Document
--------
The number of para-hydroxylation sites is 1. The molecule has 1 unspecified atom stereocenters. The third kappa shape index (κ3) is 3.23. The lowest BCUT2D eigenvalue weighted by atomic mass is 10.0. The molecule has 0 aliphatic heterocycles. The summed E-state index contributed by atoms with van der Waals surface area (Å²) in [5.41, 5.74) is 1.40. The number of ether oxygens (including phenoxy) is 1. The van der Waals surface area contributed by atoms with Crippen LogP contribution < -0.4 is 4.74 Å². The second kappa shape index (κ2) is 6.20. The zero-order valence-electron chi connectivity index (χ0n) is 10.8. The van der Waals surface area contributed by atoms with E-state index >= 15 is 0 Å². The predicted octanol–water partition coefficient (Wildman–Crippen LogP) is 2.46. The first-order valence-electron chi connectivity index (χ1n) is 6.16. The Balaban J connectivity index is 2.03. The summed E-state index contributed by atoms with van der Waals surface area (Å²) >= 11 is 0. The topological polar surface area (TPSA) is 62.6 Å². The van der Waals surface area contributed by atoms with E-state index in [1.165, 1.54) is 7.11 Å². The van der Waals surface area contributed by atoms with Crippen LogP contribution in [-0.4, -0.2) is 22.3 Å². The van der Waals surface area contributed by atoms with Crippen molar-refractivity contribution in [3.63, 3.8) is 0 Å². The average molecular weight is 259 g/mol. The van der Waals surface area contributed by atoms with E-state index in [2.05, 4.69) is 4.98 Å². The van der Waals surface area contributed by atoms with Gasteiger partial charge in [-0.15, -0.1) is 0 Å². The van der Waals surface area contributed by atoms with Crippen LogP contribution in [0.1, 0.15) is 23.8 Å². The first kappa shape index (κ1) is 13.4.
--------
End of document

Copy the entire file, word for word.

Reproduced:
The number of para-hydroxylation sites is 1. The molecule has 1 unspecified atom stereocenters. The third kappa shape index (κ3) is 3.23. The lowest BCUT2D eigenvalue weighted by atomic mass is 10.0. The molecule has 0 aliphatic heterocycles. The summed E-state index contributed by atoms with van der Waals surface area (Å²) in [5.41, 5.74) is 1.40. The number of ether oxygens (including phenoxy) is 1. The van der Waals surface area contributed by atoms with Crippen LogP contribution < -0.4 is 4.74 Å². The second kappa shape index (κ2) is 6.20. The zero-order valence-electron chi connectivity index (χ0n) is 10.8. The van der Waals surface area contributed by atoms with E-state index >= 15 is 0 Å². The predicted octanol–water partition coefficient (Wildman–Crippen LogP) is 2.46. The first-order valence-electron chi connectivity index (χ1n) is 6.16. The Balaban J connectivity index is 2.03. The summed E-state index contributed by atoms with van der Waals surface area (Å²) >= 11 is 0. The topological polar surface area (TPSA) is 62.6 Å². The van der Waals surface area contributed by atoms with E-state index in [1.165, 1.54) is 7.11 Å². The van der Waals surface area contributed by atoms with Crippen LogP contribution in [-0.4, -0.2) is 22.3 Å². The van der Waals surface area contributed by atoms with Crippen molar-refractivity contribution in [3.63, 3.8) is 0 Å². The average molecular weight is 259 g/mol. The van der Waals surface area contributed by atoms with E-state index in [2.05, 4.69) is 4.98 Å². The van der Waals surface area contributed by atoms with Gasteiger partial charge in [-0.15, -0.1) is 0 Å². The van der Waals surface area contributed by atoms with Crippen LogP contribution in [0.1, 0.15) is 23.8 Å². The first kappa shape index (κ1) is 13.4.